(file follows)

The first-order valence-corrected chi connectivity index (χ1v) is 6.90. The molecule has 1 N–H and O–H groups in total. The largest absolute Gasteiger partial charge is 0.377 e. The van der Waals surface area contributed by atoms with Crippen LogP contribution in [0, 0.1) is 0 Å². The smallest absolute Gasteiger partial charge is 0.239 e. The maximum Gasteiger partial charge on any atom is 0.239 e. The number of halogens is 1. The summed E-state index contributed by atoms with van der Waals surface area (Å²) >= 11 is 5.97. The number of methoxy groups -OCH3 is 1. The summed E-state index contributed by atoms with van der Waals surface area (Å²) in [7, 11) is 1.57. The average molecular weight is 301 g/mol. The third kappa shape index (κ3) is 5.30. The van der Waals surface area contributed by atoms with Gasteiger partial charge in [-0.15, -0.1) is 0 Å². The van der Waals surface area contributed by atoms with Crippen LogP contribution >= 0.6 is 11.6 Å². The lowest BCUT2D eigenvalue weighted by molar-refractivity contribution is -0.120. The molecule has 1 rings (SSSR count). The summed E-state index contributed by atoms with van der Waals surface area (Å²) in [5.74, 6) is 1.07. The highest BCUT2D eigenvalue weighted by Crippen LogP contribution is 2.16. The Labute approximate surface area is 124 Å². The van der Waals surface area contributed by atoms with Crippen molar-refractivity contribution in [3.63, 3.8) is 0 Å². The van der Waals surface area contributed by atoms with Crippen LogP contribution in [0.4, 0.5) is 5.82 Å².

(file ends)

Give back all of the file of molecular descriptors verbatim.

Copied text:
The first-order valence-corrected chi connectivity index (χ1v) is 6.90. The molecule has 1 N–H and O–H groups in total. The largest absolute Gasteiger partial charge is 0.377 e. The van der Waals surface area contributed by atoms with Crippen LogP contribution in [0, 0.1) is 0 Å². The smallest absolute Gasteiger partial charge is 0.239 e. The maximum Gasteiger partial charge on any atom is 0.239 e. The number of halogens is 1. The summed E-state index contributed by atoms with van der Waals surface area (Å²) >= 11 is 5.97. The number of methoxy groups -OCH3 is 1. The summed E-state index contributed by atoms with van der Waals surface area (Å²) in [7, 11) is 1.57. The average molecular weight is 301 g/mol. The third kappa shape index (κ3) is 5.30. The van der Waals surface area contributed by atoms with Gasteiger partial charge in [-0.15, -0.1) is 0 Å². The van der Waals surface area contributed by atoms with Crippen LogP contribution >= 0.6 is 11.6 Å². The lowest BCUT2D eigenvalue weighted by molar-refractivity contribution is -0.120. The molecule has 1 rings (SSSR count). The summed E-state index contributed by atoms with van der Waals surface area (Å²) in [5.74, 6) is 1.07. The highest BCUT2D eigenvalue weighted by Crippen LogP contribution is 2.16. The Labute approximate surface area is 124 Å². The van der Waals surface area contributed by atoms with Crippen molar-refractivity contribution in [3.63, 3.8) is 0 Å². The van der Waals surface area contributed by atoms with Crippen LogP contribution in [0.4, 0.5) is 5.82 Å².